Consumers, therefore, feel that the way to evaluate church worship services and their participation in a church family is this: how do those church activities make them feel, or benefit them?  If a church worship service doesn’t excite them, they are prone to start feeling down about the church, and move on to go to another church to see if it can do a better job at worship.  If a church family isn’t reaching out to them, they feel the church must be cold and uncaring.  For a consumer, church is not about serving, it is about receiving.

So how about you?  Do you have a consumer mentality about church?

Jesus comes along and says “What you are to attain to, what you are to make your life’s work, is to be a servant.”  And what we find, surprisingly, is that selflessness and serving can be done with joy, leading to a life of deeper satisfaction than we ever thought possible.

In Donald Whitney’s book, Spiritual Disciplines for the Christian Life, he asks the question “Can you serve your boss and others at work?  Can you be happy when they are promoted and you are overlooked?Can you pray for the ministry of others to prosper, even if it would cast a shadow on yours?”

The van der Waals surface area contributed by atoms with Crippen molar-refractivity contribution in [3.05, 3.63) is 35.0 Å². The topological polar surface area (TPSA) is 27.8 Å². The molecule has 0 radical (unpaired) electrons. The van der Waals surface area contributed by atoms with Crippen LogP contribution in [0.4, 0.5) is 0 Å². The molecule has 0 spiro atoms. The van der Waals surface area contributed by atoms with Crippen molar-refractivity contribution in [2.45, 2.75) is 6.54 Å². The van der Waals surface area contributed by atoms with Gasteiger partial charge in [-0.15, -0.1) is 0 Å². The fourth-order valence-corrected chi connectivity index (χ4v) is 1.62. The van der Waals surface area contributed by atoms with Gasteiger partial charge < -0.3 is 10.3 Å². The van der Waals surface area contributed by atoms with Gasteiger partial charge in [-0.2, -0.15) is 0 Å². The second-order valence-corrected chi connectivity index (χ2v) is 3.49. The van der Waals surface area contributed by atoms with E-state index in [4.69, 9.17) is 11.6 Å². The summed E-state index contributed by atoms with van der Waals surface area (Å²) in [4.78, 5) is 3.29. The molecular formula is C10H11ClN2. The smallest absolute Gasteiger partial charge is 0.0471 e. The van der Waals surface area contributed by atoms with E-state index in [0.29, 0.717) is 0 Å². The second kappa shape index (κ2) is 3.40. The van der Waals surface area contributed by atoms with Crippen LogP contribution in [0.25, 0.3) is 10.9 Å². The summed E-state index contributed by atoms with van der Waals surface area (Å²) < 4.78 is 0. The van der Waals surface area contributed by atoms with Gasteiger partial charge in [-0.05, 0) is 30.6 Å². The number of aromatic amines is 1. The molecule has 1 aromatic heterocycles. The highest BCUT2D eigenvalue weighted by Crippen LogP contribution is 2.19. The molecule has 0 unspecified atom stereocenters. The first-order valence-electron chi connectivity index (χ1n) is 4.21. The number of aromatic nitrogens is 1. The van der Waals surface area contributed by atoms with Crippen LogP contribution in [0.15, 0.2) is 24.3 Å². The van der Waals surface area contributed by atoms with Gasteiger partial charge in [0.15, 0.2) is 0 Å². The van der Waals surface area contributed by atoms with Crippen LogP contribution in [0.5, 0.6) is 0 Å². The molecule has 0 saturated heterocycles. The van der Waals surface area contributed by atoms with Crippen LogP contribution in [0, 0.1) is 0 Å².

I think about Whitney’s quote in relationship to The Door Christian Fellowship.

On February 12, 2017, we started renting space to The Door.  They rent five rooms 24/7, and we share many other spaces in the building, including the sanctuary on Sunday mornings.  Faith Church worships at 9am, then we have a combined meet and greet with both churches from 10:15-45am.  Faith Church then heads to classes, and The Door starts their worship at 11am.  Our youth groups have started working together.  Our Leadership Teams have had two prayer times together, including one meal.  We even did a congregational meal together last fall before The Door started renting.  We are so thankful for the partnership with have with The Door.